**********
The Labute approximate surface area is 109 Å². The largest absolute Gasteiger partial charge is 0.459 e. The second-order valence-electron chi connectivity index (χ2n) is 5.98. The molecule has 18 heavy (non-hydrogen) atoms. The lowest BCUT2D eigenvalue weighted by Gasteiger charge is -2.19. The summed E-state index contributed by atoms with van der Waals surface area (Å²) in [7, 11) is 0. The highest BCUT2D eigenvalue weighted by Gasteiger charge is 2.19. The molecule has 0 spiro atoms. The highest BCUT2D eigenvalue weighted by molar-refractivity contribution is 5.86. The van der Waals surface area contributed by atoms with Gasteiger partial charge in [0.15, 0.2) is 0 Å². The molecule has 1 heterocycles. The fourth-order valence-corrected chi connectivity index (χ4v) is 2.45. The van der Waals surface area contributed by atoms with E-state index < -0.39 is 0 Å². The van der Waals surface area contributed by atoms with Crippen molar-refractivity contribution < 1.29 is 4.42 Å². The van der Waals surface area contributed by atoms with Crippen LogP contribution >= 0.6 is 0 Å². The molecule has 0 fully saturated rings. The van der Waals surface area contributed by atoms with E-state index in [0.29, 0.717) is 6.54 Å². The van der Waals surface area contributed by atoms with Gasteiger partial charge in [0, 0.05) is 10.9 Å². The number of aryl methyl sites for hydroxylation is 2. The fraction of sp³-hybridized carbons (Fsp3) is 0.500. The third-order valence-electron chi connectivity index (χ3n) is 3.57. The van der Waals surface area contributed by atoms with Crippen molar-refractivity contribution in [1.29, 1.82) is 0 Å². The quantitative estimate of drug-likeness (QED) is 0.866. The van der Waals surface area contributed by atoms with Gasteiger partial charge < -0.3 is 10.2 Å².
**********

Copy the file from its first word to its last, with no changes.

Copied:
The Labute approximate surface area is 109 Å². The largest absolute Gasteiger partial charge is 0.459 e. The second-order valence-electron chi connectivity index (χ2n) is 5.98. The molecule has 18 heavy (non-hydrogen) atoms. The lowest BCUT2D eigenvalue weighted by Gasteiger charge is -2.19. The summed E-state index contributed by atoms with van der Waals surface area (Å²) in [7, 11) is 0. The highest BCUT2D eigenvalue weighted by Gasteiger charge is 2.19. The molecule has 0 spiro atoms. The highest BCUT2D eigenvalue weighted by molar-refractivity contribution is 5.86. The van der Waals surface area contributed by atoms with Gasteiger partial charge in [0.15, 0.2) is 0 Å². The molecule has 1 heterocycles. The fourth-order valence-corrected chi connectivity index (χ4v) is 2.45. The van der Waals surface area contributed by atoms with E-state index < -0.39 is 0 Å². The van der Waals surface area contributed by atoms with Crippen molar-refractivity contribution < 1.29 is 4.42 Å². The van der Waals surface area contributed by atoms with Crippen LogP contribution >= 0.6 is 0 Å². The molecule has 0 fully saturated rings. The van der Waals surface area contributed by atoms with E-state index in [0.29, 0.717) is 6.54 Å². The van der Waals surface area contributed by atoms with Gasteiger partial charge in [0, 0.05) is 10.9 Å². The number of aryl methyl sites for hydroxylation is 2. The fraction of sp³-hybridized carbons (Fsp3) is 0.500. The third-order valence-electron chi connectivity index (χ3n) is 3.57. The van der Waals surface area contributed by atoms with Crippen molar-refractivity contribution in [1.29, 1.82) is 0 Å². The quantitative estimate of drug-likeness (QED) is 0.866. The van der Waals surface area contributed by atoms with Gasteiger partial charge < -0.3 is 10.2 Å².